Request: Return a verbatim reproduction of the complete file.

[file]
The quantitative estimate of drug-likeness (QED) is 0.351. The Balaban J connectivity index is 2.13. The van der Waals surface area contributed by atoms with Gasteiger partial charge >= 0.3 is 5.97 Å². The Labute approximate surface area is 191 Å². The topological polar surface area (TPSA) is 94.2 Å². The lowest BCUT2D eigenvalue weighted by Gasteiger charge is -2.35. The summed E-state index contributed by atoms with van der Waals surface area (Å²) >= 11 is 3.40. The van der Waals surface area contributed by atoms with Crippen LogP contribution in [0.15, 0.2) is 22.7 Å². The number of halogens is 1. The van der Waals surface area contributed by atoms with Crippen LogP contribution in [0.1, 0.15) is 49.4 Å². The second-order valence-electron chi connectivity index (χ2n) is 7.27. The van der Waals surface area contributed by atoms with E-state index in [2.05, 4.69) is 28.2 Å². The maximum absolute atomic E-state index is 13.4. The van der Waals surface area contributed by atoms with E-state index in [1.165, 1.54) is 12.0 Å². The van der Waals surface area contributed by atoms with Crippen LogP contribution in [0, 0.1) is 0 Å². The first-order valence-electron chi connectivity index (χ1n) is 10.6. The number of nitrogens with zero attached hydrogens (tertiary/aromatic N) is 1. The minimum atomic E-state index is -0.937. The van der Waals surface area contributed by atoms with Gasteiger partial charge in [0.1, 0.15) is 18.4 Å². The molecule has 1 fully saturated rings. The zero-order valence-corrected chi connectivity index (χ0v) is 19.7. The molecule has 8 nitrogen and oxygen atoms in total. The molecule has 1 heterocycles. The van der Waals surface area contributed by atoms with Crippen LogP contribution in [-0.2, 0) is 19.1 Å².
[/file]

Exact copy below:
The quantitative estimate of drug-likeness (QED) is 0.351. The Balaban J connectivity index is 2.13. The van der Waals surface area contributed by atoms with Gasteiger partial charge >= 0.3 is 5.97 Å². The Labute approximate surface area is 191 Å². The topological polar surface area (TPSA) is 94.2 Å². The lowest BCUT2D eigenvalue weighted by Gasteiger charge is -2.35. The summed E-state index contributed by atoms with van der Waals surface area (Å²) >= 11 is 3.40. The van der Waals surface area contributed by atoms with Crippen LogP contribution in [0.15, 0.2) is 22.7 Å². The number of halogens is 1. The van der Waals surface area contributed by atoms with Crippen LogP contribution in [0.1, 0.15) is 49.4 Å². The second-order valence-electron chi connectivity index (χ2n) is 7.27. The van der Waals surface area contributed by atoms with E-state index in [2.05, 4.69) is 28.2 Å². The maximum absolute atomic E-state index is 13.4. The van der Waals surface area contributed by atoms with E-state index in [1.165, 1.54) is 12.0 Å². The van der Waals surface area contributed by atoms with Crippen LogP contribution in [0, 0.1) is 0 Å². The first-order valence-electron chi connectivity index (χ1n) is 10.6. The number of nitrogens with zero attached hydrogens (tertiary/aromatic N) is 1. The minimum atomic E-state index is -0.937. The van der Waals surface area contributed by atoms with Gasteiger partial charge in [0.1, 0.15) is 18.4 Å². The molecule has 1 fully saturated rings. The zero-order valence-corrected chi connectivity index (χ0v) is 19.7. The molecule has 8 nitrogen and oxygen atoms in total. The molecule has 1 heterocycles. The van der Waals surface area contributed by atoms with Crippen LogP contribution in [-0.2, 0) is 19.1 Å².